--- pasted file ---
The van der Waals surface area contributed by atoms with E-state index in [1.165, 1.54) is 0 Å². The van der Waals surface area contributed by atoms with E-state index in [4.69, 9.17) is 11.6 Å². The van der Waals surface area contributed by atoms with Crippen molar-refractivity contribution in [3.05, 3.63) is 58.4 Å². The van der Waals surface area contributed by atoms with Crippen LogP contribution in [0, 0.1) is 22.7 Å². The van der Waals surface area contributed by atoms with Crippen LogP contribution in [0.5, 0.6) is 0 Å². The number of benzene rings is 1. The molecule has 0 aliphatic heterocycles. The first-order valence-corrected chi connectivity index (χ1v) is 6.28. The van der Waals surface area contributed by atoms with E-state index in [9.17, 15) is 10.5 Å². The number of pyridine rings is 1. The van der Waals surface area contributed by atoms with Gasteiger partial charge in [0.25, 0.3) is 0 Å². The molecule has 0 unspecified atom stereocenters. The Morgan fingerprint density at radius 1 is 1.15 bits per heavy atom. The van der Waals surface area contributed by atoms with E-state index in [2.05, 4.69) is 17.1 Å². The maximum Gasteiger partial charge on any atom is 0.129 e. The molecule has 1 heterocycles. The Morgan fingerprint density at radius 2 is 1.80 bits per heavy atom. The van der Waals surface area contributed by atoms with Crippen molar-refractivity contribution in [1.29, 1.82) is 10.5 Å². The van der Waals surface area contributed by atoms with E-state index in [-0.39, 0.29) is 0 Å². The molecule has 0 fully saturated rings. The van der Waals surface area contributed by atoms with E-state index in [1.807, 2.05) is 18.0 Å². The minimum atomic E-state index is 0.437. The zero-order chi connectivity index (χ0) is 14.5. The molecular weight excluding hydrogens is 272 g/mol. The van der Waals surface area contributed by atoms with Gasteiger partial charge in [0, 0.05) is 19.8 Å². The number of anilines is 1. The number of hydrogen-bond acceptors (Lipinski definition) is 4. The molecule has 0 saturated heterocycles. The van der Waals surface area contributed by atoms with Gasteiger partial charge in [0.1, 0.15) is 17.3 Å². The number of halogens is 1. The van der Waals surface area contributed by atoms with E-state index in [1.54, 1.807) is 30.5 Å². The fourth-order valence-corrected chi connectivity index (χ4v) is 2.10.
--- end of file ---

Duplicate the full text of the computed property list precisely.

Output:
The van der Waals surface area contributed by atoms with E-state index in [1.165, 1.54) is 0 Å². The van der Waals surface area contributed by atoms with E-state index in [4.69, 9.17) is 11.6 Å². The van der Waals surface area contributed by atoms with Crippen molar-refractivity contribution in [3.05, 3.63) is 58.4 Å². The van der Waals surface area contributed by atoms with Crippen LogP contribution in [0, 0.1) is 22.7 Å². The van der Waals surface area contributed by atoms with Crippen LogP contribution in [0.5, 0.6) is 0 Å². The number of benzene rings is 1. The molecule has 0 aliphatic heterocycles. The first-order valence-corrected chi connectivity index (χ1v) is 6.28. The van der Waals surface area contributed by atoms with E-state index in [9.17, 15) is 10.5 Å². The number of pyridine rings is 1. The van der Waals surface area contributed by atoms with Gasteiger partial charge in [0.25, 0.3) is 0 Å². The molecule has 0 unspecified atom stereocenters. The Morgan fingerprint density at radius 1 is 1.15 bits per heavy atom. The van der Waals surface area contributed by atoms with E-state index in [2.05, 4.69) is 17.1 Å². The maximum Gasteiger partial charge on any atom is 0.129 e. The molecule has 1 heterocycles. The Morgan fingerprint density at radius 2 is 1.80 bits per heavy atom. The van der Waals surface area contributed by atoms with Crippen molar-refractivity contribution in [1.29, 1.82) is 10.5 Å². The van der Waals surface area contributed by atoms with E-state index in [-0.39, 0.29) is 0 Å². The molecule has 0 fully saturated rings. The van der Waals surface area contributed by atoms with E-state index in [1.807, 2.05) is 18.0 Å². The minimum atomic E-state index is 0.437. The zero-order chi connectivity index (χ0) is 14.5. The molecular weight excluding hydrogens is 272 g/mol. The van der Waals surface area contributed by atoms with Gasteiger partial charge in [0, 0.05) is 19.8 Å². The number of anilines is 1. The number of hydrogen-bond acceptors (Lipinski definition) is 4. The molecule has 0 saturated heterocycles. The van der Waals surface area contributed by atoms with Gasteiger partial charge in [0.1, 0.15) is 17.3 Å². The number of halogens is 1. The van der Waals surface area contributed by atoms with E-state index in [1.54, 1.807) is 30.5 Å². The fourth-order valence-corrected chi connectivity index (χ4v) is 2.10.